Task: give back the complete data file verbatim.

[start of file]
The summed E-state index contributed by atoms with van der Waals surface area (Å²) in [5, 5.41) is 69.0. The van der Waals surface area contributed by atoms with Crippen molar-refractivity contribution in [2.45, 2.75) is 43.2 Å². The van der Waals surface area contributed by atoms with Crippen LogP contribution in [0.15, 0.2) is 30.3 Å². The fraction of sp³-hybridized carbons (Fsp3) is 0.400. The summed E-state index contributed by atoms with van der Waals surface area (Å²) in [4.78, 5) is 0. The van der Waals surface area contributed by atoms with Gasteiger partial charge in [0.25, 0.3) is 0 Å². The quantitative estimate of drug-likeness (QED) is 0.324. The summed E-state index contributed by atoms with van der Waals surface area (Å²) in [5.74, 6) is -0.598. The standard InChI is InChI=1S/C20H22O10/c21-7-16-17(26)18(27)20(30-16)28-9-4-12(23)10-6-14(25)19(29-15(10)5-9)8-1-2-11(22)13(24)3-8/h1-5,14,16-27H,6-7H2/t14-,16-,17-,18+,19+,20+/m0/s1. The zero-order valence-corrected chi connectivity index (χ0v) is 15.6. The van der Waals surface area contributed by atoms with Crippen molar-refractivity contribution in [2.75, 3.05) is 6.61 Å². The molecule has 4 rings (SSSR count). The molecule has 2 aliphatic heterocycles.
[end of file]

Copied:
The summed E-state index contributed by atoms with van der Waals surface area (Å²) in [5, 5.41) is 69.0. The van der Waals surface area contributed by atoms with Crippen molar-refractivity contribution in [2.45, 2.75) is 43.2 Å². The van der Waals surface area contributed by atoms with Crippen LogP contribution in [0.15, 0.2) is 30.3 Å². The fraction of sp³-hybridized carbons (Fsp3) is 0.400. The summed E-state index contributed by atoms with van der Waals surface area (Å²) in [4.78, 5) is 0. The van der Waals surface area contributed by atoms with Gasteiger partial charge in [0.25, 0.3) is 0 Å². The quantitative estimate of drug-likeness (QED) is 0.324. The summed E-state index contributed by atoms with van der Waals surface area (Å²) in [5.74, 6) is -0.598. The standard InChI is InChI=1S/C20H22O10/c21-7-16-17(26)18(27)20(30-16)28-9-4-12(23)10-6-14(25)19(29-15(10)5-9)8-1-2-11(22)13(24)3-8/h1-5,14,16-27H,6-7H2/t14-,16-,17-,18+,19+,20+/m0/s1. The zero-order valence-corrected chi connectivity index (χ0v) is 15.6. The van der Waals surface area contributed by atoms with Crippen molar-refractivity contribution in [2.75, 3.05) is 6.61 Å². The molecule has 4 rings (SSSR count). The molecule has 2 aliphatic heterocycles.